Although we have identified general criteria and guidelines for evaluating prospective target businesses, it is possible that a target business with which we enter into our initial business combination will not have all of these positive attributes. If we complete our initial business combination with a target that does not meet some or all of these guidelines, such combination may not be as successful as a combination with a business that does meet all of our general criteria and guidelines. In addition, if we announce a prospective business combination with a target that does not meet our general criteria and guidelines, a greater number of shareholders may exercise their redemption rights, which may make it difficult for us to meet any closing condition with a target business that requires us to have a minimum net worth or a certain amount of cash. In addition, if shareholder approval of the transaction is required by applicable law or stock exchange listing requirements, or we decide to obtain shareholder approval for business or other reasons, it may be more difficult for us to attain shareholder approval of our initial business combination if the target business does not meet our general criteria and guidelines. If we have not consummated our initial business combination within the required time period, our public shareholders may receive only approximately $11.20 per public share, or less in certain circumstances, on the liquidation of our Trust Account and our warrants will expire worthless.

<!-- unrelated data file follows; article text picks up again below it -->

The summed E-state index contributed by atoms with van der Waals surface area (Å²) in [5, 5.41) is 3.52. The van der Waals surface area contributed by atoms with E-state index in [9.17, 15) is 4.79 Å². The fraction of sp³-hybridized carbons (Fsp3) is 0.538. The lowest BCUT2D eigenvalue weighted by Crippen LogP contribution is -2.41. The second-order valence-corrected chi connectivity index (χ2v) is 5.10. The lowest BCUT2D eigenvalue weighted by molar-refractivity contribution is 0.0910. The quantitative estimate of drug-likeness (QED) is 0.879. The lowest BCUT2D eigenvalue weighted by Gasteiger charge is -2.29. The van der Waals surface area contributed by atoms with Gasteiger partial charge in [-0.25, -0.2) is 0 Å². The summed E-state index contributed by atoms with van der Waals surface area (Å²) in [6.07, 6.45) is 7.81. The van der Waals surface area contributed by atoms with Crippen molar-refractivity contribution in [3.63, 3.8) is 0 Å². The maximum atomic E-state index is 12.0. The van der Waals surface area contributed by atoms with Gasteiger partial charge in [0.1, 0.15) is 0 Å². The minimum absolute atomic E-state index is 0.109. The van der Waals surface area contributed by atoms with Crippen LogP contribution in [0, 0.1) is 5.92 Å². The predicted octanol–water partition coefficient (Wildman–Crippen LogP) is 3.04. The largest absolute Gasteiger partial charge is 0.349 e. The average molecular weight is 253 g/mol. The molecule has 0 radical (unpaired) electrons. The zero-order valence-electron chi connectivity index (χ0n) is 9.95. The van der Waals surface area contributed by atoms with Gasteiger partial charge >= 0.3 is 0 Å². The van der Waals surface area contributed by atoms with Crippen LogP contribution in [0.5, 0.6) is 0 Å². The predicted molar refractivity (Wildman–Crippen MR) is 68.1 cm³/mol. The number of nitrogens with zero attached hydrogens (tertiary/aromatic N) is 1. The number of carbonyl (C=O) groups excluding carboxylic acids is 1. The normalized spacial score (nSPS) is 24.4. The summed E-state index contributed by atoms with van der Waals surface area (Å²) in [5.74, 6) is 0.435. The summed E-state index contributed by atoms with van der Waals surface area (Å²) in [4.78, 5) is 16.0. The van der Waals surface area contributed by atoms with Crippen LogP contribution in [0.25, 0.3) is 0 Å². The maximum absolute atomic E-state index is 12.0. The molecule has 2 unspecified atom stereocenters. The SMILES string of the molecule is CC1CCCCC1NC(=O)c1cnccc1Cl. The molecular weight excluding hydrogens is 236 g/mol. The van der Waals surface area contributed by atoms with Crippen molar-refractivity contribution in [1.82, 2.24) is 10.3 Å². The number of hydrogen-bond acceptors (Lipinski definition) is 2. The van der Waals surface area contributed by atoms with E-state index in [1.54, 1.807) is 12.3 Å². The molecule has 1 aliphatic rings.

We are not required to obtain an opinion from an independent accounting or investment banking firm, and consequently, you may have no assurance from an independent source that the price we are paying for the business is fair to our shareholders from a financial point of view.